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Thread: Noncompete agreements

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    Default Noncompete agreements

    Anyone experienced with non-compete agreements? Especially when you are being asked (required) to sign on after 11 years on the job?

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    Default Re: Noncompete agreements

    Quote Originally Posted by Stryder View Post
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    Anyone experienced with non-compete agreements? Especially when you are being asked (required) to sign on after 11 years on the job?
    Do you mean noncompete agreements in the sense that you have to pledge to not work for a competitor company (that could theoretically offer you more money)?

    I have nothing good to say about them, they're the epitome of crony capitalism and I think they're illegal in California. My Dad had to sign one for his job and he had a miserable time finding something else when he was trying to leave (although it did eventually work out for him).

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    Default Re: Noncompete agreements

    I've dealt with them several times (you see them a lot in the IT field), to be honest, in most cases, they generally are not worth the paper they are written on. And depending on how broad the NCA is, it may not hold up in court: http://www.mondaq.com/unitedstates/x...pete+Agreement
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    Default Re: Noncompete agreements

    Quote Originally Posted by Stryder View Post
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    Anyone experienced with non-compete agreements? Especially when you are being asked (required) to sign on after 11 years on the job?
    How long do they want to restrict you for?
    Nuntius was right. I was wrong. Frank Vogel has retained his job.

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    Default Re: Noncompete agreements

    Quote Originally Posted by Bball View Post
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    How long do they want to restrict you for?
    1 year after voluntary or involuntary termination, the restrictive covenants are so vague and ambiguous it is quite silly and unfair. I could not work in the overall industry in 40 states for that year.

    I'm trying to negotiate specifics but they aren't very willing to do so.

    May have to involve an attorney on this one.

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    Default Re: Noncompete agreements

    Call a lawyer tomorrow. There's NO WAY in Hell that preventing you from working in the industry in 40 states would hold up in court.
    "Nobody wants to play against Tyler Hansbrough NO BODY!" ~ Frank Vogel

    "And David put his hand in the bag and took out a stone and slung it. And it struck the Philistine on the head and he fell to the ground. Amen. "
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    Default Re: Noncompete agreements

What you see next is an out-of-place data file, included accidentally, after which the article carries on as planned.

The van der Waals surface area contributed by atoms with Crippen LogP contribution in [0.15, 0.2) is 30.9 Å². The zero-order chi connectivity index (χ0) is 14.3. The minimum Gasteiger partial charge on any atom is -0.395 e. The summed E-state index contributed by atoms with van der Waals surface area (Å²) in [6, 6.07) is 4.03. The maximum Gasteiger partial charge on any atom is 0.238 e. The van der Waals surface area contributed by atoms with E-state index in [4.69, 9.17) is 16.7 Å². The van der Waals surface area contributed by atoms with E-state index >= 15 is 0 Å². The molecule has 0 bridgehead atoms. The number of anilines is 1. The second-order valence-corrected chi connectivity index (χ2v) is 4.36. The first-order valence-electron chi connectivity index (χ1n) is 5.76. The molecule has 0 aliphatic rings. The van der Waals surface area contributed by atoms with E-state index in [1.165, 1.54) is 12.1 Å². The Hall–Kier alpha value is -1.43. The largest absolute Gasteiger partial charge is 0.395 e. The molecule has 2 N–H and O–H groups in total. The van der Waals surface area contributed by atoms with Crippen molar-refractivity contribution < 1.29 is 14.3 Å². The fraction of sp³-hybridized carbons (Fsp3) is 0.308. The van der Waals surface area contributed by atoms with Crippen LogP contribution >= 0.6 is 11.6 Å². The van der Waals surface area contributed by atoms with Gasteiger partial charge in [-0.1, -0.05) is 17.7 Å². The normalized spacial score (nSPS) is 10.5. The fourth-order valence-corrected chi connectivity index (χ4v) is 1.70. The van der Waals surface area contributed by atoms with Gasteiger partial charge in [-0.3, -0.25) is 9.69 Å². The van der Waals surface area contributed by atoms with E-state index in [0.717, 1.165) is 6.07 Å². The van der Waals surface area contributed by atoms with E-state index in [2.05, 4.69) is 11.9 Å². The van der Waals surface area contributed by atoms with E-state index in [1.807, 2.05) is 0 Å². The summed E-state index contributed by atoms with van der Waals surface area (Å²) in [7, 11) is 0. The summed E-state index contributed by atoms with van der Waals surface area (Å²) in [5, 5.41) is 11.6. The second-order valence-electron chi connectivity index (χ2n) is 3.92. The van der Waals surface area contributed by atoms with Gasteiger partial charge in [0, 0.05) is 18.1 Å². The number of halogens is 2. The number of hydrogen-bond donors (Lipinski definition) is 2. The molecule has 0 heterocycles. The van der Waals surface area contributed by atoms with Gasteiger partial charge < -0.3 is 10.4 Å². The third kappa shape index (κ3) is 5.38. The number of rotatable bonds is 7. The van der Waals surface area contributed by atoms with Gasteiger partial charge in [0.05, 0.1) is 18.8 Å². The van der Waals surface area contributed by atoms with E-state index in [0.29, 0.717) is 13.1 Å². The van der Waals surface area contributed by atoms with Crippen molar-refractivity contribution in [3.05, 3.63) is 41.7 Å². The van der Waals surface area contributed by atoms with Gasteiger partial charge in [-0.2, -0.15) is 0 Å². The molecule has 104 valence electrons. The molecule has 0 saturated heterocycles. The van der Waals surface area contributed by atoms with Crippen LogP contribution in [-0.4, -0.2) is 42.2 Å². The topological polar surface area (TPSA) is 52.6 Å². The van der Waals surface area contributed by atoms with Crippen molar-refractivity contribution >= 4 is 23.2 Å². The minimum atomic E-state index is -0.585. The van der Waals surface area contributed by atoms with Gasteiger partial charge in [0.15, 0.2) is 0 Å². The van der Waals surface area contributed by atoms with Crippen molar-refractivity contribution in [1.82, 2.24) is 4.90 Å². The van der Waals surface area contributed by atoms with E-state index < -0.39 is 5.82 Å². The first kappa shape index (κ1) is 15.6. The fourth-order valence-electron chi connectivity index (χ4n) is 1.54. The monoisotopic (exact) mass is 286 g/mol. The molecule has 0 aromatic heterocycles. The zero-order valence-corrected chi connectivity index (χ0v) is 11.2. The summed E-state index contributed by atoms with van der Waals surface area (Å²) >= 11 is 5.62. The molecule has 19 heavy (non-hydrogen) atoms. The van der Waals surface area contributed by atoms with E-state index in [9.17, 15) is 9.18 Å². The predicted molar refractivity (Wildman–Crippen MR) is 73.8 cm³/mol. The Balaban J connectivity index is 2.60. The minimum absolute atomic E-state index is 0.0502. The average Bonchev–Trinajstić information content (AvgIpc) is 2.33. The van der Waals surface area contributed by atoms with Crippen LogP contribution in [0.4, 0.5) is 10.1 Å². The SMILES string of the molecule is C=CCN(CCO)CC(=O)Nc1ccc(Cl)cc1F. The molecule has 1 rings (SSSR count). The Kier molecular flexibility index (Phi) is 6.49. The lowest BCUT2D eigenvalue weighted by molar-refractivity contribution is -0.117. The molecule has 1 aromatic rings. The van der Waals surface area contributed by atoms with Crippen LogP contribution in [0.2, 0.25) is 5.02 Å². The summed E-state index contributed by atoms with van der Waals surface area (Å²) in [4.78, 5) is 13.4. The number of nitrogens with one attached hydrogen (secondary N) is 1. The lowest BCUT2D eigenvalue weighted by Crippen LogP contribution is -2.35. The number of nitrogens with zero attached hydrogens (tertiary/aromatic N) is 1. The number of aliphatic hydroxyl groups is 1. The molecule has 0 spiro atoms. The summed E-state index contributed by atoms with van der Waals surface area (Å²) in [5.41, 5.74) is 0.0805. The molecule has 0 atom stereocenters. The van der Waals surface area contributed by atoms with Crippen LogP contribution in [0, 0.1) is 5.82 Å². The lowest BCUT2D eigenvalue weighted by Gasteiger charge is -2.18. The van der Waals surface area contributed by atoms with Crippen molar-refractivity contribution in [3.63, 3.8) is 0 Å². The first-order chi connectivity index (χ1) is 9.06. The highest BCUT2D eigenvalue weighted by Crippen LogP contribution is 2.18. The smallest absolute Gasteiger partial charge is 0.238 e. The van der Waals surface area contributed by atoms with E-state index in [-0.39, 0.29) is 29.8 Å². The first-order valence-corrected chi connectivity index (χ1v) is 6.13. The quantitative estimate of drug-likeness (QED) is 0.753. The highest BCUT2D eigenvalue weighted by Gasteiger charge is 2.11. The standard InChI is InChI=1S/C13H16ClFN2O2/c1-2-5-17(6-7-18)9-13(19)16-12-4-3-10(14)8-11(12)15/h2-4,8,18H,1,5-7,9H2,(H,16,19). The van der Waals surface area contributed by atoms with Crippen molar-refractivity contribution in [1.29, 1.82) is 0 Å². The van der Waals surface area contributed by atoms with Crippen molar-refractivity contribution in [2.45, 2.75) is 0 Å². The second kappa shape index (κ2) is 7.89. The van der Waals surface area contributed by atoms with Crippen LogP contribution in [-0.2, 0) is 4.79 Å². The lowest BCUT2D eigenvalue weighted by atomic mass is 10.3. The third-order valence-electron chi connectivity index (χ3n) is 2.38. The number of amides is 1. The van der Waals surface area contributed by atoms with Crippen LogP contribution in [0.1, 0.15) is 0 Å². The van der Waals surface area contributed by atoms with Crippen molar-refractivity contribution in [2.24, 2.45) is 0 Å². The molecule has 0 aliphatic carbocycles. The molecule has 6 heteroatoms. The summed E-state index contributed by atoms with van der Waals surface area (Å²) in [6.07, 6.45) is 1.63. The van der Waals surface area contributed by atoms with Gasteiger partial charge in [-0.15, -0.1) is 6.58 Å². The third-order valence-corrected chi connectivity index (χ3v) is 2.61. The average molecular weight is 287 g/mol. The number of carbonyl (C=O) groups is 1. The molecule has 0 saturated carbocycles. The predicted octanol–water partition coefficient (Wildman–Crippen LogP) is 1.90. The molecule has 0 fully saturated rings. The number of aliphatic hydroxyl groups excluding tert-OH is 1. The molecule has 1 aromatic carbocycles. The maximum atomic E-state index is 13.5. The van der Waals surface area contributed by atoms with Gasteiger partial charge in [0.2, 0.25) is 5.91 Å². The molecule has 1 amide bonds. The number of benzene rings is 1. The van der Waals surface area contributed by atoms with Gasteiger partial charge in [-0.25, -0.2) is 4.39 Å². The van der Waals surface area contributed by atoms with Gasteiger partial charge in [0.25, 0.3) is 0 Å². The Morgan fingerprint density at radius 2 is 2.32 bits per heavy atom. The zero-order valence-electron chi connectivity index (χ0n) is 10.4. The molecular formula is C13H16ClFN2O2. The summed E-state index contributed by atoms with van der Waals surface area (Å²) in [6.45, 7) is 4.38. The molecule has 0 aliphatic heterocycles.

Quote Originally Posted by Sandman21 View Post
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    I've dealt with them several times (you see them a lot in the IT field), to be honest, in most cases, they generally are not worth the paper they are written on. And depending on how broad the NCA is, it may not hold up in court: http://www.mondaq.com/unitedstates/x...pete+Agreement
    They need to scrap the entire process. Legally, it's really hard to tell someone they *can't* take a job.

    The essence of the entire thing is they don't want you disclosing confidential information... as long as you use common sense, everyone will be alright.

    No one adheres to these things. I know hundreds of ex-co-workers who have moved on to not only companies in their field, but many go to direct competitors.
    There are two types of quarterbacks in the league: Those whom over time, the league figures out ... and those who figure out the league.

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    Default Re: Noncompete agreements

    I dealt with one YEARS ago that ended up amounting to absolutely nothing.

    Quit company A, they found out I was going to work for company B. Was met at the office of company B by a deputy with papers on Monday morning. A few phone calls between A & B lawyers took care of things.

    Still a pain in the glutes though. Maybe they can force you to sign it, but it won't mean much after that.

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    Default Re: Noncompete agreements

    Well, the Devil is in the details. What does it say will happen if you breach the agreement? I don't think the 40 states is necessarily relevant as an escape clause for you if it's a national company or a company with a presence in several states. Now, if they were an Indpls only company doing business primarily in central Indiana with no reach or real plans to expand beyond that then it might be a point worth fighting or a point they wouldn't win in court if you had a good lawyer. But you don't really want to find yourself in court in the first place.

    The contract can't just say you won't go to work with a competing company "or else". It has to spell out what that 'else' means. And if it says if you quit and go to work with a competing company you pay 100,000.00 (or whatever), plus any damages, plus legal fees then that is pretty clear and it would take some work (and maybe luck) to get a judge to side with you. Plus the trouble and expense of fighting it in the first place.